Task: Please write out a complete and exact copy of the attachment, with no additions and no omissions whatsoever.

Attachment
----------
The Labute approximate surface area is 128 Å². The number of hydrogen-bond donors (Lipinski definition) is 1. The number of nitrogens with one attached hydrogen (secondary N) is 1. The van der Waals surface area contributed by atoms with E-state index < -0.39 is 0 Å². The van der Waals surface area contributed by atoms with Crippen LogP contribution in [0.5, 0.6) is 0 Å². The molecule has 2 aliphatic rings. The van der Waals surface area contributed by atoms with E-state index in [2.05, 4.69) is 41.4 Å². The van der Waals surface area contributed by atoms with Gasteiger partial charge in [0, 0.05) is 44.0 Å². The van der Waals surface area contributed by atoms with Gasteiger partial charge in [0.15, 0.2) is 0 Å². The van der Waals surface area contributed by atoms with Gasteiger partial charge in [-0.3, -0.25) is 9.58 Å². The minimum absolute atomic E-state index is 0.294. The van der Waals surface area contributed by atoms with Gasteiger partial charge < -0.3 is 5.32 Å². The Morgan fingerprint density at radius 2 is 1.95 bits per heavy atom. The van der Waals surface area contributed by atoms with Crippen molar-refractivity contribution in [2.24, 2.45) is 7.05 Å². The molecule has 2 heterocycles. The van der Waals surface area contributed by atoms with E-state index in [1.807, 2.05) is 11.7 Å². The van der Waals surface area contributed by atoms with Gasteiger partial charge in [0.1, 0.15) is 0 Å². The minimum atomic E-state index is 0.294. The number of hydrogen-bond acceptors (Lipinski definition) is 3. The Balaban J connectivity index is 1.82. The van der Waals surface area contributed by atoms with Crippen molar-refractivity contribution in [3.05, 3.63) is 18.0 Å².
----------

The Labute approximate surface area is 128 Å². The number of hydrogen-bond donors (Lipinski definition) is 1. The number of nitrogens with one attached hydrogen (secondary N) is 1. The van der Waals surface area contributed by atoms with E-state index < -0.39 is 0 Å². The van der Waals surface area contributed by atoms with Crippen LogP contribution in [0.5, 0.6) is 0 Å². The molecule has 2 aliphatic rings. The van der Waals surface area contributed by atoms with E-state index in [2.05, 4.69) is 41.4 Å². The van der Waals surface area contributed by atoms with Gasteiger partial charge in [0, 0.05) is 44.0 Å². The van der Waals surface area contributed by atoms with Gasteiger partial charge in [0.15, 0.2) is 0 Å². The van der Waals surface area contributed by atoms with Gasteiger partial charge in [-0.3, -0.25) is 9.58 Å². The minimum absolute atomic E-state index is 0.294. The van der Waals surface area contributed by atoms with Gasteiger partial charge < -0.3 is 5.32 Å². The Morgan fingerprint density at radius 2 is 1.95 bits per heavy atom. The van der Waals surface area contributed by atoms with Crippen molar-refractivity contribution in [2.24, 2.45) is 7.05 Å². The molecule has 2 heterocycles. The van der Waals surface area contributed by atoms with E-state index in [1.807, 2.05) is 11.7 Å². The van der Waals surface area contributed by atoms with Gasteiger partial charge in [0.1, 0.15) is 0 Å². The minimum atomic E-state index is 0.294. The number of hydrogen-bond acceptors (Lipinski definition) is 3. The Balaban J connectivity index is 1.82. The van der Waals surface area contributed by atoms with Crippen molar-refractivity contribution in [3.05, 3.63) is 18.0 Å².